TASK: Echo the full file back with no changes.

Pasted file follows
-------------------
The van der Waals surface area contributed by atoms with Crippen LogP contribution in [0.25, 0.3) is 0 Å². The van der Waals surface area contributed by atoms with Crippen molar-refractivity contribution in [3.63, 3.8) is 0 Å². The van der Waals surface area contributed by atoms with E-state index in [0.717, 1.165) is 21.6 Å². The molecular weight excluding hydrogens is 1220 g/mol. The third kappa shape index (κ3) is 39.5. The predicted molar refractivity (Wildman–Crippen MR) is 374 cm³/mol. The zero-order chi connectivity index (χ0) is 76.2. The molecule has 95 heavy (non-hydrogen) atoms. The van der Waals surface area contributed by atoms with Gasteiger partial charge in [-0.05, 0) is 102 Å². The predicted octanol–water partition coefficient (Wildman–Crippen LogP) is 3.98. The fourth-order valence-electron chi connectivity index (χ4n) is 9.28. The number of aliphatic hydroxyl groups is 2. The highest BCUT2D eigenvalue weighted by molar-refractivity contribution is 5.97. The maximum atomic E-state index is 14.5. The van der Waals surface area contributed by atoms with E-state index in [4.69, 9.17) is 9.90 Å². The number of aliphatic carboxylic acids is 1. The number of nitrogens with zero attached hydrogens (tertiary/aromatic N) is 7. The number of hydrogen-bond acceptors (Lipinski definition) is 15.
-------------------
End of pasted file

The van der Waals surface area contributed by atoms with Crippen LogP contribution in [0.25, 0.3) is 0 Å². The van der Waals surface area contributed by atoms with Crippen molar-refractivity contribution in [3.63, 3.8) is 0 Å². The van der Waals surface area contributed by atoms with E-state index in [0.717, 1.165) is 21.6 Å². The molecular weight excluding hydrogens is 1220 g/mol. The third kappa shape index (κ3) is 39.5. The predicted molar refractivity (Wildman–Crippen MR) is 374 cm³/mol. The zero-order chi connectivity index (χ0) is 76.2. The molecule has 95 heavy (non-hydrogen) atoms. The van der Waals surface area contributed by atoms with Gasteiger partial charge in [-0.05, 0) is 102 Å². The predicted octanol–water partition coefficient (Wildman–Crippen LogP) is 3.98. The fourth-order valence-electron chi connectivity index (χ4n) is 9.28. The number of aliphatic hydroxyl groups is 2. The highest BCUT2D eigenvalue weighted by molar-refractivity contribution is 5.97. The maximum atomic E-state index is 14.5. The van der Waals surface area contributed by atoms with E-state index in [4.69, 9.17) is 9.90 Å². The number of aliphatic carboxylic acids is 1. The number of nitrogens with zero attached hydrogens (tertiary/aromatic N) is 7. The number of hydrogen-bond acceptors (Lipinski definition) is 15.